In the early morning hours of March 2, 1933, Patrol Inspectors Philip D. Strobridge and Harold W. Brown were injured when the government automobile in which they were riding left the highway in a fog near Fallbrook, California. The officers, accompanied by Senior Patrol Inspector Irvin J. Curtis of Elsinore, California, had been detailed to Los Angeles to appear before a Federal Grand Jury and to work information relative to smuggling in aircraft.
The three officers left Los Angeles at approximately 11:00 p.m., enroute to Elsinore and then on to Chula Vista. They encountered heavy fog, which hampered the driver's vision and prompted very slow driving. Near Puente, they came upon an accident on the highway in which several persons had been severely injured. The Patrol Inspectors spent about 45 minutes at the scene of the wreck directing traffic to keep the road clear and to prevent further accidents.They were relieved on arrival of Los Angeles County Deputy Sheriffs and resumed their return trip to Elsinore where Inspector Curtis lived.
Reports of the accident revealed the government automobile left the highway on an "S" turn and crashed into a concrete abutment. Patrol Inspector Strobridge suffered a frontal fracture of the skull. He was transported to the U.S. Naval Hospital, San Diego, where he passed away at 1:35 p.m. on March 7, 1933.
Anthony L. Oneto
Date of Birth: December 29, 1916
Entered on Duty: October 24, 1940
Title: Patrol Inspector
End of Watch: March 11, 1947
On March 11, 1947, while conducting routine traffic checks near Indio, California, Patrol Inspectors Anthony L. Oneto and John L. Fouquette arrested Carlos Ochoa Romero in the act of hauling four smuggled aliens. The aliens were placed in the back seat of the government car and Ochoa was instructed to drive his car to the Border Patrol Office. After a short time, Ochoa stopped his car, which was being followed by the government car, walked back, said something about his car stalling, pulled a.32 caliber pistol from his pocket, and began firing at the officers. Inspector Oneto was struck four times in the head and died instantly. Patrol Inspector Fouquette was wounded but returned the fire, wounding Ochoa, who escaped in the darkness. In spite of this activity, Inspector Fouquette was able to retain custody of the smuggled aliens until help arrived.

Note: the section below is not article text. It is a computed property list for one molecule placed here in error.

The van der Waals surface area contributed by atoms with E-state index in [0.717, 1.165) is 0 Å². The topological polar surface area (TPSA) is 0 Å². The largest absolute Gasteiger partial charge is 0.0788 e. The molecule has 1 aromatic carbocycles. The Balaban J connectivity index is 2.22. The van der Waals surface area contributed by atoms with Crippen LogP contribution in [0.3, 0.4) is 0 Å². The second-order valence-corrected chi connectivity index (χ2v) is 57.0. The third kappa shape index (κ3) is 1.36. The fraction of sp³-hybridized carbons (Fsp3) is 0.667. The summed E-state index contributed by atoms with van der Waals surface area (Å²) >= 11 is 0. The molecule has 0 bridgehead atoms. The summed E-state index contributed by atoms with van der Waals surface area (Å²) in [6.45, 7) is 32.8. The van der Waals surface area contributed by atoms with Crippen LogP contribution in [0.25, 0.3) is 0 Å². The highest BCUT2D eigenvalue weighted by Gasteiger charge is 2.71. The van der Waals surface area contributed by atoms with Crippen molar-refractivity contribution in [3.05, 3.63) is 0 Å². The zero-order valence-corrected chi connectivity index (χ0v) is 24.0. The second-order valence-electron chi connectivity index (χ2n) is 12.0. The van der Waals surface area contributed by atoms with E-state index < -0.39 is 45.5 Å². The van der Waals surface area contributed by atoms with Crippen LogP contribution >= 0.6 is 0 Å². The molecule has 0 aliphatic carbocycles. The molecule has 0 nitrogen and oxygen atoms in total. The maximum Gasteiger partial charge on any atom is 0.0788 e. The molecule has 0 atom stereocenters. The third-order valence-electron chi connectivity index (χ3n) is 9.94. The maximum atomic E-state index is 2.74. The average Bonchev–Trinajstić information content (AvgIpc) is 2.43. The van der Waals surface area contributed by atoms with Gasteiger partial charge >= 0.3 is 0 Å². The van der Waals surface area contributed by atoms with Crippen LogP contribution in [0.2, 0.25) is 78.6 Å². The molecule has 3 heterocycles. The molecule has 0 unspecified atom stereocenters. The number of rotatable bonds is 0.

Victor C. Ochoa
Date of Birth: March 16, 1947
Entered on Duty: June 17, 1978
Title: Border Patrol Agent
End of Watch: March 11, 1983
On March 11, 1983, Victor E. Ochoa, a U.S. Border Patrol Agent stationed in the Tucson Sector, Casa Grande Station, was involved in a fatal traffic accident when the van in which he was transporting prisoners collided with a dump truck at the intersection of Ralston and Papago Roads about 22 miles southwest of Maricopa in Pinal County. The accident occurred at approximately 10:45 a.m. He was transported by helicopter to St. Joseph's Hospital in Phoenix, Arizona, where he died of multiple head injuries sustained in the accident.
Miguel J. Maldonado
Date of Birth: September 29, 1952
Entered on Duty: May 12, 1980
Title: Senior Patrol Agent
End of Watch: March 10, 1997
At approximately 11:24 a.m., Senior Patrol Agent Miguel Maldonado of the Port Isabel Station was performing sensor response patrol duties alone in a Service vehicle, traveling on Alton Gloor Road in Brownsville, Texas. An eyewitness stated that Agent Maldonado’s vehicle turned left across the centerline of the road, sliding across the roadway and into the ditch adjacent to the road. It then struck an earthen berm with its passenger side tires and rolled over one complete turn, landing on its wheels. At the time of the accident, Agent Maldonado was driving in an emergency response mode with his vehicle’s emergency lights and siren activated.
Supervisory Patrol Agent Herbert J. Monette of the Brownsville Station was notified of the accident and arrived at the scene soon afterward as EMS personnel were trying to save Agent Maldonado. They then decided to transport Agent Maldonado to Brownsville Medical Center, where emergency room personnel also tried to save him. But about 12:15 p.m., Agent Monette was informed that Agent Maldonado had died from wounds sustained in the accident. The likely cause of the accident was the wet condition of the roadway.
Agent Maldonado began his Border Patrol career with the Laredo Sector. He was reassigned in August 1988 as Senior Border Patrol Agent at the Port Isabel Station under the McAllen Sector, the position he held at the time of his death.